Eric signed up for Netflix in around 2005—drawn in by the convenience. Instead of going to the local branch of Blockbuster to rent a movie, if you waited a couple of days it would arrive in the post, without your having to leave the house. And there was a huge selection of titles—much wider than a small local rental place would be able to stock. “I could sit at home and get almost any movie I wanted,” says the US-based project manager.
This story originally appeared on WIRED UK.
By 2007, Netflix delivered its billionth DVD—a copy of Babel, dispatched to a customer in Texas from one of its 42 national distribution centers across America, which served 6.3 million subscribers. But the company’s business model was already starting to change. In January 2007, Netflix announced the launch of its streaming service—which quickly ballooned into a tech giant, with billions of dollars to spend on producing its own original content and 167 million subscribers across 190 countries.
But Eric, now aged 41, kept on getting DVDs and Blu-Rays by mail—sometimes he watched them and sent them back quickly, other times they sat unopened for months. For most of us, the idea of deciding you want to watch a film, and then waiting for a rental copy to be physically mailed to you seems almost comically quaint. But Eric is far from alone. Of all the huge numbers marking out Netflix’s rapid growth, perhaps this is the most surprising: There are still more than 2 million people in the United States getting Netflix DVDs by post.
Some subscribers value the wider range of options available on DVD. As Netflix has grown its streaming service, the selection of good films seems to have shrunk (even if the overall number has grown), as the company focuses its efforts on original television shows and documentaries.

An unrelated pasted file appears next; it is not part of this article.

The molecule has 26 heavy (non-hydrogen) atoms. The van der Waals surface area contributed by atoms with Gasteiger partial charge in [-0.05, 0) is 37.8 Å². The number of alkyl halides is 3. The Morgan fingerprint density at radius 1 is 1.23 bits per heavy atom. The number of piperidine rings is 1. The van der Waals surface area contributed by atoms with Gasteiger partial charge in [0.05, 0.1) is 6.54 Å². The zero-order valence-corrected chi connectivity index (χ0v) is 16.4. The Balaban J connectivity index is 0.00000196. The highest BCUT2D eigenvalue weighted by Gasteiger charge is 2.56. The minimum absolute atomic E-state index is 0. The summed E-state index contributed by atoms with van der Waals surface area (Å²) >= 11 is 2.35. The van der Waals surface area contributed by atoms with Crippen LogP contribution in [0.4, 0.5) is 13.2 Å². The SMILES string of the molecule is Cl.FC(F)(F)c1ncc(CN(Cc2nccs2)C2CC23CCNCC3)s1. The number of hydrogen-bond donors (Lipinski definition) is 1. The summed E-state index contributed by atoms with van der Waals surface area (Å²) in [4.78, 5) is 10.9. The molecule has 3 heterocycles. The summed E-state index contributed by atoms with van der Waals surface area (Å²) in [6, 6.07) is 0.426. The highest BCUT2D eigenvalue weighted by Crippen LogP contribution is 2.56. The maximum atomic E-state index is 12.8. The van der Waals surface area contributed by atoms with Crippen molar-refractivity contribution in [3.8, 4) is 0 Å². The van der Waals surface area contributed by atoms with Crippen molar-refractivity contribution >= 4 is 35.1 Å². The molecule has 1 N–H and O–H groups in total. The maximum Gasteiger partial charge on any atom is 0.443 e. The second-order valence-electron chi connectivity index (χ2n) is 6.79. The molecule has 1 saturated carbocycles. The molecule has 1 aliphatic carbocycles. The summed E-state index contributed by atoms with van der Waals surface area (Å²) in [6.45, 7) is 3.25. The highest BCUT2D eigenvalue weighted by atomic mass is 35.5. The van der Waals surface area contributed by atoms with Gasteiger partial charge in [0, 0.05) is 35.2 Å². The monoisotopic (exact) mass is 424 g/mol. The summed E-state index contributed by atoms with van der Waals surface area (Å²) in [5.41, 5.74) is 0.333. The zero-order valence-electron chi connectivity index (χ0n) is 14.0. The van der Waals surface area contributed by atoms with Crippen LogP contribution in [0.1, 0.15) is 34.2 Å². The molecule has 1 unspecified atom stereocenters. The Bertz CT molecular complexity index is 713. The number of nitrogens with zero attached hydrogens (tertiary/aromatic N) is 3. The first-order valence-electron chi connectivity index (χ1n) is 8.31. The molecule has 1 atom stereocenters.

For some customers, like Jennifer from San Francisco, DVDs represent the best way to see new releases as soon as possible. “There were more titles and newer movie releases than on cable premium channels like HBO and Showtime, and I wanted to watch more of those,” she says—although getting the most popular titles sometimes meant a long wait.
“The selection is much larger than on the streaming service,” says Eric, who also has a Netflix streaming account, as well as Hulu, Amazon Prime, and occasionally Disney+. “Streaming is great if I want to sit on the couch and watch something right now. However, streaming services may not be great if you want to watch a particular movie.”
Internet speeds are another factor. Some rural parts of the US still have poor internet infrastructure, and streaming eats up allowances for customers who may have a monthly data cap.
For film buffs, image quality is a further consideration. “There is still compression in streaming movies,” says Eric, who has just watched The Matrix Reloaded on Blu-ray and has Lawrence of Arabia and Sunshine in his queue. “I notice compression artifacts in streaming movies at times, and they are distracting. Also, I feel that certain movies are extremely appealing visually, and I prefer those in Blu-ray.”
None of the people we spoke to knew anyone else who was still getting DVDs by mail, and subscriber numbers to the service are falling at a rate of half a million a year. The company still makes a healthy amount of revenue from DVD rentals—almost $300 million in 2019 according to a recent SEC filing—though that’s dwarfed by the $20 billion it made from streaming subscribers over the same period.
It’s unclear how much longer Netflix will keep its DVD service operating. In 2011, it tried to spin it out into a separate brand (called Qwikster), which would have seen subscribers paying separately for DVDs and streaming. The company was forced to do a U-turn after customer outcry—it lost half of its stock value in two months and shed 800,000 subscribers. In December 2019, Netflix CEO Reed Hastings said he was in no hurry to get rid of it—and that he could see it lasting at least another five years.